At this year’s Salone del Mobile, design studio Studiomama join MINI LIVING in creating its latest installation. Co-founded by London-based, Danish designer Nina Tolstrup and Jack Mama in 2000, the firm seemed like an obvious partner thanks to its work tackling shrinking living spaces. The practice works across product and spatial design, using playful architecture to solve some of the problems associated with urbanization.
In London’s East End, down a cobblestone alleyway behind Bethnal Green Road, is the carpenters’ workshop that Studiomama transformed into a space-saving townhouse. Drawing from their Scandinavian roots, Studiomama has reimagined the space as a warm, light-filled flat capable of sleeping five despite its tiny plot size. What better place to speak with Nina Tolstrup and Oke Hauser, the creative lead of MINI Living, about how we could design for a better future.
“It looks like by the end of the twenty-first century we will all be living in cities,” Tolstrup explains from the dining room of the converted workshop, “and I think that we have to rethink how we are living, more efficiently and that will probably mean smaller footprint smaller spaces. That’s a logical consequence: we can build higher, or we can build smaller.” In building smaller though, we have to build smarter — something that Tolstrup, with design exploits like the ‘13m2 House’, the ‘Beach House’ and the ‘Small Town House’, knows all too well. MINI Living is part of this evolution, working with designers to imagine possible futures within increasingly built-up environments. As Hauser, the creative lead of the project, notes “we live in fascinating times, but the future will be urban at the end. At the same time, this urbanization process comes with certain challenges. We need to find solutions that actually provide spaces that feel human and allow people to connect.”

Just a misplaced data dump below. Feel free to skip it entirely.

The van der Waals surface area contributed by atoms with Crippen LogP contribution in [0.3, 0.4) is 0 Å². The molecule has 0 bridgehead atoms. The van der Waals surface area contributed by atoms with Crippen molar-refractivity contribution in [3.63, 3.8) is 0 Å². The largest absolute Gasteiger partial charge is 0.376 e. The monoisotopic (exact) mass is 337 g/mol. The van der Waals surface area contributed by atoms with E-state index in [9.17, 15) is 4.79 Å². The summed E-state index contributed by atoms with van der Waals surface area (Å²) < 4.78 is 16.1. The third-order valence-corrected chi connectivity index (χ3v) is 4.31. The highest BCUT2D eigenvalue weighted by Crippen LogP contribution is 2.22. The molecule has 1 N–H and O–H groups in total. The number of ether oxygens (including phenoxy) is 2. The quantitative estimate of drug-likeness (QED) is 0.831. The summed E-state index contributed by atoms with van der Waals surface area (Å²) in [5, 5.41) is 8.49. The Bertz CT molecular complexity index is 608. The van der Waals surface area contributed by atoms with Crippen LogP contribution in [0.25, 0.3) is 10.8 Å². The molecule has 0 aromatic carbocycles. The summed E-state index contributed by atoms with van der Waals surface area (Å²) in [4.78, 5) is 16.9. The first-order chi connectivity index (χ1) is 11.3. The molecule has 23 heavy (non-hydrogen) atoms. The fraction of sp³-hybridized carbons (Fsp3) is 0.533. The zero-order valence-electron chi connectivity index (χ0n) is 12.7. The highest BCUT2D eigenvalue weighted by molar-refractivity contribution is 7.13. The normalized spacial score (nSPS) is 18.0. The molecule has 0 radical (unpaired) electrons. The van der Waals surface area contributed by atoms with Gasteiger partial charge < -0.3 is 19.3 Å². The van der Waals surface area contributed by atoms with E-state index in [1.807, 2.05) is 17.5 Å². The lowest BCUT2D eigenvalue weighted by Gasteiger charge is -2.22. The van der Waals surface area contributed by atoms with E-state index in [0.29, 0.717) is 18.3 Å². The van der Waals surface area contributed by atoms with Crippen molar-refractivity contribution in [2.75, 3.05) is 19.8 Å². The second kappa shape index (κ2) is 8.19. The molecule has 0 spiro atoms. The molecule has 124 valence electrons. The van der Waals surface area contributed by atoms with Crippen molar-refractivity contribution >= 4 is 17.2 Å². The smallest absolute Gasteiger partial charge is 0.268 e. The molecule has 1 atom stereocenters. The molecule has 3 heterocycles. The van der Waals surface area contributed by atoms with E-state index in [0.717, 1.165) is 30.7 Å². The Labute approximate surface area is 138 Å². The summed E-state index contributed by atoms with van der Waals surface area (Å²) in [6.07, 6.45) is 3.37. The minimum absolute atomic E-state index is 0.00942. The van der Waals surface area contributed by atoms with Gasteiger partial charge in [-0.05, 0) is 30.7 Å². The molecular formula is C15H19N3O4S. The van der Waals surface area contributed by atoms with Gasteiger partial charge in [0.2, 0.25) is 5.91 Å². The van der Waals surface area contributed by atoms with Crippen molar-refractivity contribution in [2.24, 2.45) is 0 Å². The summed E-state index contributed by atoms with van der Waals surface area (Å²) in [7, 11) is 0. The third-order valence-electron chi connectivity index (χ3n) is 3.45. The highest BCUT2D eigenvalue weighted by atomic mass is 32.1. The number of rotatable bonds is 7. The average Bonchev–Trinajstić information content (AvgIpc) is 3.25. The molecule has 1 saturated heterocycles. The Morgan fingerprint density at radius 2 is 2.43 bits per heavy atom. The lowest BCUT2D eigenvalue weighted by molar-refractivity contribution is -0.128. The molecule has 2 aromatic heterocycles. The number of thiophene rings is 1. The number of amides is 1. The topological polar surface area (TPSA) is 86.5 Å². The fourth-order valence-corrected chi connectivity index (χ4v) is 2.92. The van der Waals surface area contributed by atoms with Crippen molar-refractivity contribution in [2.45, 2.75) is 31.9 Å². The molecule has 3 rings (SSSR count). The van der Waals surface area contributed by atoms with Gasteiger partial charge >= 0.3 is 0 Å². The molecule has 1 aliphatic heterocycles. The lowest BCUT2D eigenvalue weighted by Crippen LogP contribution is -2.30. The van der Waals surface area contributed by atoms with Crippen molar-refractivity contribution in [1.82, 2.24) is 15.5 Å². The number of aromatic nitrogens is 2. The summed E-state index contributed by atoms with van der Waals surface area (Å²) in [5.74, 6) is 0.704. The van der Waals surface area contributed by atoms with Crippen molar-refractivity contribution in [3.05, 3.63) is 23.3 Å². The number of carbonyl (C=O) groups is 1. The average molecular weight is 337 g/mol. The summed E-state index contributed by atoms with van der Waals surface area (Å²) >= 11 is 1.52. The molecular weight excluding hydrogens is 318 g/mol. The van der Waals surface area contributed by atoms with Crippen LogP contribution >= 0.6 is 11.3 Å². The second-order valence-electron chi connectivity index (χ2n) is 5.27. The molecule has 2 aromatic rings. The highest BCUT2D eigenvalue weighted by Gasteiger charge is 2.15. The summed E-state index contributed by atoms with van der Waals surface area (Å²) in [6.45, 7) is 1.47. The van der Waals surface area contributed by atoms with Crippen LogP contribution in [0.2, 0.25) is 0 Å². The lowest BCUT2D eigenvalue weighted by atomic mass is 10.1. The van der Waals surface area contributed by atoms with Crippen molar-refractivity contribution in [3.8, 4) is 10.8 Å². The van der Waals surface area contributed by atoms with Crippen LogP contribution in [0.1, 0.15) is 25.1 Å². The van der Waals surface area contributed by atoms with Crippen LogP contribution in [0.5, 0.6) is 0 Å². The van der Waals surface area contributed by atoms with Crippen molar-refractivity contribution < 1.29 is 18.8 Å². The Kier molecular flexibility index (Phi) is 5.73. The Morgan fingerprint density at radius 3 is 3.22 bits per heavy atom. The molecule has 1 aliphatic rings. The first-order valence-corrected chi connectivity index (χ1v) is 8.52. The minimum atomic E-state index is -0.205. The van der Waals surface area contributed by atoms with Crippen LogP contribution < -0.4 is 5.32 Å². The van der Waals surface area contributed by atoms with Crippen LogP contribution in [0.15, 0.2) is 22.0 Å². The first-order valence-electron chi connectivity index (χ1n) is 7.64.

At this year’s Salone del Mobile, Studiomama will be creating one such space: a temporary structure within a large-scale warehouse that offers perspectives on ways we could live. The work of designers like Tolstrup provides us with new ways in which we can view and develop our future. As Hauser eloquently explains, it is “These ideas [that will] enable the people inside of cities to become the architects of the kind of world they want to live in”.
The installation will be on show at the Salone del Mobile on Via Tortona 32 in Milan from 17-22 April 2018.